What do the experts think about saving Medicare?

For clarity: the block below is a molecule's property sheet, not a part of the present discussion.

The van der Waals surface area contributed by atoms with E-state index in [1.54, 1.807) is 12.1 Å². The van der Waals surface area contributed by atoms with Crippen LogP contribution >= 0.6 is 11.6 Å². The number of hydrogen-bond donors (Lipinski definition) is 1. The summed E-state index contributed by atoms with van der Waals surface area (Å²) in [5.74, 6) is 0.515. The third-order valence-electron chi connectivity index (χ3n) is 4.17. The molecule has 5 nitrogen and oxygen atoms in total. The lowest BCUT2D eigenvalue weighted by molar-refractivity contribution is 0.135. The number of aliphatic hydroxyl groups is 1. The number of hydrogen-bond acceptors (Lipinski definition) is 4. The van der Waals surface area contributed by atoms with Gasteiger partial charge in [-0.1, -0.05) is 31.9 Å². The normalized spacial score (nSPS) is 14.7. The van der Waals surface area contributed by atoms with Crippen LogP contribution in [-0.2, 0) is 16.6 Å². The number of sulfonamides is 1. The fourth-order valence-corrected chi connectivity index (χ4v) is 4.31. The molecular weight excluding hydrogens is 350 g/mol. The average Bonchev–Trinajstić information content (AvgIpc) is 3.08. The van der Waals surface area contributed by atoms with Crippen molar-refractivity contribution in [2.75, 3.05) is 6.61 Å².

Every hospital in the United States is now trying to figure out a strategy for breaking even on Medicare patients in the coming years—with or without healthcare reform. Medicare may go bankrupt by 2019, as currently projected, but regardless, the number of Americans over age 65 will more than double by 2020—up from 41 million today to around 120 million in eleven years. No healthcare providers expect increases in Medicare reimbursements. As Medicare rises from 30% to perhaps 70% of the patient mix, thousands of hospitals and nursing homes will face insolvency. One might suppose that seeing this train wreck coming, some body will do something before it hits. But the history of the “baby boomers” suggests that most of the predictable crises in their experience actually happened. This is not to say nothing can be done. Any good idea that can demonstrate savings of as little as a 4% in Medicare costs—such as telemonitoring to prevent hospital readmissions—has excellent prospects for becoming reimbursable. Meanwhile, though, time is fleeting and we can almost hear the thunder of wheelchairs and walkers.